Systematic Reviews of Statins in Patients with Chronic Kidney Disease
You performed a literature search in the Renal Health Library ( http://www.cochrane-renal.org/renalhealthlibrary.php), which is produced by the Cochrane Renal Group, and includes the most updated list of randomized clinical trials ( n is approximately 8,000) and systematic reviews ( n is approximately 50) conducted in populations with renal diseases. Your search identified a systematic review of statins in patients on dialysis . This review included six randomized clinical trials, which were of short duration (Table 1). Statins reduced total cholesterol (five studies, 357 patients; weighted mean difference, –53.74 mg/ dl [1.40 mmol/L]; 95% confidence interval [CI], –66.95––40.54) and LDL cholesterol levels (five studies, 357 patients; weighted mean difference, –55.40 mg/dl [1.44 mmol/L]; 95% CI, –69.90––40.90) similar to the general population, without any increase in the rate of adverse events (hepatotoxicity abnormal liver function test results or rhabdomyolysis-elevated creatine kinase levels). However, data on cardiovascular and cerebrovascular events in patients on dialysis were never looked at by the trials and, hence, not analyzed in this review. Since publication of that Cochrane review, which is currently being updated, a large statin trial in patients on dialysis (4D trial) came into the public domain. This trial found no significant difference in the rates of cardiovascular mortality and events in diabetic patients on dialysis receiving statins compared with those who did not receive statins.
In the Renal Health Library, there was no systematic review of randomized trials analyzing the role of statins in patients with earlier stages of chronic kidney disease (“predialysis” patients), and there was one non-Cochrane review that analyzed the role of statins in patients with kidney transplants . This latter review concluded that in transplant recipients, statins may reduce clinical cardiac events, along with improvement in surrogate end points (lipid markers). In summary, these data mainly indicate that statins are effective in improving surrogate end points, but have never been strongly demonstrated to affect mortality and cardiovascular events. You therefore go further in your analysis of trials published after the systematic reviews, and, hence, not included in those analyses. In particular, you focus on individual clinical trials conducted in patients on dialysis, predialysis patients, or patients with renal transplants.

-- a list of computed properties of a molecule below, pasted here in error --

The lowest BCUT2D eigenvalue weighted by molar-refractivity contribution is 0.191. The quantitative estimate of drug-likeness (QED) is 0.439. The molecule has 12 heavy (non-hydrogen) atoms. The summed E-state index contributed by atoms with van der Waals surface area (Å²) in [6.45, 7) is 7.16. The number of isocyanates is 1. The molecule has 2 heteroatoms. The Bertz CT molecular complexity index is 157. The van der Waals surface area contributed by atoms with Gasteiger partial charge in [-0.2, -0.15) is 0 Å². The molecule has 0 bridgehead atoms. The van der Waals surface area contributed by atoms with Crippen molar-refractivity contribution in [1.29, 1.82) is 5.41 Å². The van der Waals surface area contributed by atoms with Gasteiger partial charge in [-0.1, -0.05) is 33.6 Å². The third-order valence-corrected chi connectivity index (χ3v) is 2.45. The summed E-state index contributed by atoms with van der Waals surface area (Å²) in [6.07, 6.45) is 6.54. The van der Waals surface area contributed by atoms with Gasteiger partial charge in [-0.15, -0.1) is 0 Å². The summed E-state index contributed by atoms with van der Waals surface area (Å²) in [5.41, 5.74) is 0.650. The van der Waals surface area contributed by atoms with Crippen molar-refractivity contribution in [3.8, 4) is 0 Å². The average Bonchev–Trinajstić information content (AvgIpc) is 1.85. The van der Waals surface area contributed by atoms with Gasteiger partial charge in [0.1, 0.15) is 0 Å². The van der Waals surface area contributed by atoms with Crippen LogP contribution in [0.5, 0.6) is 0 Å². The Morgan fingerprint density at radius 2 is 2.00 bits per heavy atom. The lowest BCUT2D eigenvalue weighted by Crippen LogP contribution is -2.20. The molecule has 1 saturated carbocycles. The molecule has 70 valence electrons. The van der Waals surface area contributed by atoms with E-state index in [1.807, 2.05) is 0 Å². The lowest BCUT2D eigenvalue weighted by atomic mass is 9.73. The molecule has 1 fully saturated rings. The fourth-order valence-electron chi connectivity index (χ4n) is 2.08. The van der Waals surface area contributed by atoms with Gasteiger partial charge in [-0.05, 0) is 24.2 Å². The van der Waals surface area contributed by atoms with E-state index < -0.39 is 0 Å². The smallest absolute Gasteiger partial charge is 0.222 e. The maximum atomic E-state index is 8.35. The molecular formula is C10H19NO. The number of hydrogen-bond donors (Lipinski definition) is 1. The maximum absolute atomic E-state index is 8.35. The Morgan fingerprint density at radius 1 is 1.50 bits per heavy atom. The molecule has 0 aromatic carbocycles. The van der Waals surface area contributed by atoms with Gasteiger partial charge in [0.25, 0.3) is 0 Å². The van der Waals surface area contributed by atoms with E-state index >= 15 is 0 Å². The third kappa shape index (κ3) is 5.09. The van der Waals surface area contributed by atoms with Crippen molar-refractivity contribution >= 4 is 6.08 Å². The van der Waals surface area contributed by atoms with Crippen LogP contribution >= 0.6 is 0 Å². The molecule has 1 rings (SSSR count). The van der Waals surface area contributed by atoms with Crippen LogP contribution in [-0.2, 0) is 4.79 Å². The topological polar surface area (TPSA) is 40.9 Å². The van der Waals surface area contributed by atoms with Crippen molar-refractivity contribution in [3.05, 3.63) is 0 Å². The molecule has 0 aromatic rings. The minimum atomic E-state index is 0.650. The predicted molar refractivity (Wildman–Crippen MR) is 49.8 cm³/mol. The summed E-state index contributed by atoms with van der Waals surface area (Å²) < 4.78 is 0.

Recent Clinical Trial Evidence for Use of Statins in Patients on Dialysis
Recently, the largest clinical trial of statins in patients on dialysis was published . The 4D trial analyzed the efficacy of atorvastatin in 1,200 patients with diabetes on hemodialysis in Germany. The primary end point was a composite of death from cardiac causes, fatal stroke, nonfatal myocardial infarction, or nonfatal stroke—whichever occurred first. Even though the impact on cholesterol reduction was similar to that observed in the general population, atorvastatin had no statistically significant effect on the composite end point (relative risk [RR], 0.92; 95% CI, 0.77–1.10; p = 0.37). The use of atorvastatin decreased the number of cardiovascular events (fatal and nonfatal) significantly (RR, 0.82; 95% CI, 0.68–0.99; p = 0.03), but the impact on all-cause mortality was not significant in comparison with placebo (RR, 0.93; 95% CI, 0.79–1.08; p = 0.33).
The United Kingdom heart and renal protection (HARP) trial analyzed the safety and efficacy of simvastatin in three subsets of patients with chronic kidney disease, including predialysis, renal transplant, and also patients treated with dialysis . It concluded that the use of simvastatin consistently decreased cholesterol levels in all subgroups, without additional toxicity (i.e., simvastatin therapy was not associated with excess risk for hepatotoxicity or rhabdomyolysis). Again, despite the relatively large sample size ( n = 448; patients on dialysis = 73), long-term outcomes, particularly mortality rates, were not reported in this trial.
Recent Clinical Trial Evidence for Use of Statins in Predialysis Patients and Recipients of Renal Transplants
Tonelli et al. analyzed the role of pravastatin in 1,711 patients with creatinine clearance less than 75 ml/min and not on dialysis . This study was a subanalysis of the larger cholesterol and recurrent events (CARE) trial that enrolled 4,159 patients with prior myocardial infarction and cholesterol levels greater than 240 mg/dl; it has been subsequently included in meta-analyses including the large Pravastatin Pooling Project and has been widely disseminated . The study of Tonelli et al. concluded that the use of pravastatin decreased the incidence of major coronary events, with no impact on all-cause mortality (Table 2). The study individually may not be adequately powered to detect the impact on all-cause mortality rates in predialysis patients with kidney disease, but the subsequent Pravastatin Pooling Project analyses, including additional information in predialysis patients from the West of Scotland coronary prevention study (WOSCOPS) and long-term intervention with pravastatin in ischemic disease (LIPID) studies, demonstrates a significant reduction in the risk of all-cause mortality with statins in these patients (RR, 0.81; 95% CI, 0.73–0.89; p = 0.03).